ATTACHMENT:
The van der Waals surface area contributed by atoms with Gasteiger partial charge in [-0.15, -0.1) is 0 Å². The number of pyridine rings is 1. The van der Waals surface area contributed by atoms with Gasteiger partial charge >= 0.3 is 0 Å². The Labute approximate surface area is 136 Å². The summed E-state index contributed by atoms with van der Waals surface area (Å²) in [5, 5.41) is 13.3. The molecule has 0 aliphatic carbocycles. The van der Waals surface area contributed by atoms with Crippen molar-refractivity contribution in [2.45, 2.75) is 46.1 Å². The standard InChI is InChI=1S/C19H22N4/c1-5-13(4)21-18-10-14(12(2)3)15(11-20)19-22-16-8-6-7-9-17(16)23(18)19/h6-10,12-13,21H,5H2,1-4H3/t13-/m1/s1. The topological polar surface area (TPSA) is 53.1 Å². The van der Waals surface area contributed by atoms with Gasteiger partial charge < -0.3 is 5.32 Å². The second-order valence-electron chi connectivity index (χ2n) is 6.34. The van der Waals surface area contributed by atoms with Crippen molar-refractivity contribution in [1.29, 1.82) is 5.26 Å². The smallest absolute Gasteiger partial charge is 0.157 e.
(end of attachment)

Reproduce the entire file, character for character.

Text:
The van der Waals surface area contributed by atoms with Gasteiger partial charge in [-0.15, -0.1) is 0 Å². The number of pyridine rings is 1. The van der Waals surface area contributed by atoms with Gasteiger partial charge >= 0.3 is 0 Å². The Labute approximate surface area is 136 Å². The summed E-state index contributed by atoms with van der Waals surface area (Å²) in [5, 5.41) is 13.3. The molecule has 0 aliphatic carbocycles. The van der Waals surface area contributed by atoms with Crippen molar-refractivity contribution in [2.45, 2.75) is 46.1 Å². The standard InChI is InChI=1S/C19H22N4/c1-5-13(4)21-18-10-14(12(2)3)15(11-20)19-22-16-8-6-7-9-17(16)23(18)19/h6-10,12-13,21H,5H2,1-4H3/t13-/m1/s1. The topological polar surface area (TPSA) is 53.1 Å². The van der Waals surface area contributed by atoms with Gasteiger partial charge < -0.3 is 5.32 Å². The second-order valence-electron chi connectivity index (χ2n) is 6.34. The van der Waals surface area contributed by atoms with Crippen molar-refractivity contribution in [1.29, 1.82) is 5.26 Å². The smallest absolute Gasteiger partial charge is 0.157 e.